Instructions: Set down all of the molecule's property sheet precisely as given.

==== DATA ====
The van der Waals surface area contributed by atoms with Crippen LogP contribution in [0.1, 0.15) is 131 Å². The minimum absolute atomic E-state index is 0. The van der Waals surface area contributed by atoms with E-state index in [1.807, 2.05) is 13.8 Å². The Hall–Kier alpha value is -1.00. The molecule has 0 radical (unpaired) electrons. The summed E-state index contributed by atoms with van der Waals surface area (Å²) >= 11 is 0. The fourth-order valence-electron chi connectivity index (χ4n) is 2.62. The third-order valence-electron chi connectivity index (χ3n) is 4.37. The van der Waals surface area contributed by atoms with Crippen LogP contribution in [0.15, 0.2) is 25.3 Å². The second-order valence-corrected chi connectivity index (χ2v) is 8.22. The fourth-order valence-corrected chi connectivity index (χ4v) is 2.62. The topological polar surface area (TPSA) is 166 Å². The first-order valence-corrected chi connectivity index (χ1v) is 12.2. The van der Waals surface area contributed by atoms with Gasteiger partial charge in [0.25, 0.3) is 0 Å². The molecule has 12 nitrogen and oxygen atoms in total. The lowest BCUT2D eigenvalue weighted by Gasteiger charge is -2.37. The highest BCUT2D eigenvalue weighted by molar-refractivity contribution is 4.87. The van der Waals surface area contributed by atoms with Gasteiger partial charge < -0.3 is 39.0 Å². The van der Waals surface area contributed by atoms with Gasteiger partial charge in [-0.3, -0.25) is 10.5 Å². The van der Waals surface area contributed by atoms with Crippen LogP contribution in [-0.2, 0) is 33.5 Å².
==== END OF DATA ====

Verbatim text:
The van der Waals surface area contributed by atoms with Crippen LogP contribution in [0.1, 0.15) is 131 Å². The minimum absolute atomic E-state index is 0. The van der Waals surface area contributed by atoms with E-state index in [1.807, 2.05) is 13.8 Å². The Hall–Kier alpha value is -1.00. The molecule has 0 radical (unpaired) electrons. The summed E-state index contributed by atoms with van der Waals surface area (Å²) >= 11 is 0. The fourth-order valence-electron chi connectivity index (χ4n) is 2.62. The third-order valence-electron chi connectivity index (χ3n) is 4.37. The van der Waals surface area contributed by atoms with Crippen LogP contribution in [0.15, 0.2) is 25.3 Å². The second-order valence-corrected chi connectivity index (χ2v) is 8.22. The fourth-order valence-corrected chi connectivity index (χ4v) is 2.62. The topological polar surface area (TPSA) is 166 Å². The first-order valence-corrected chi connectivity index (χ1v) is 12.2. The van der Waals surface area contributed by atoms with Gasteiger partial charge in [0.25, 0.3) is 0 Å². The molecule has 12 nitrogen and oxygen atoms in total. The lowest BCUT2D eigenvalue weighted by Gasteiger charge is -2.37. The highest BCUT2D eigenvalue weighted by molar-refractivity contribution is 4.87. The van der Waals surface area contributed by atoms with Gasteiger partial charge < -0.3 is 39.0 Å². The van der Waals surface area contributed by atoms with Gasteiger partial charge in [-0.3, -0.25) is 10.5 Å². The van der Waals surface area contributed by atoms with Crippen LogP contribution in [-0.2, 0) is 33.5 Å².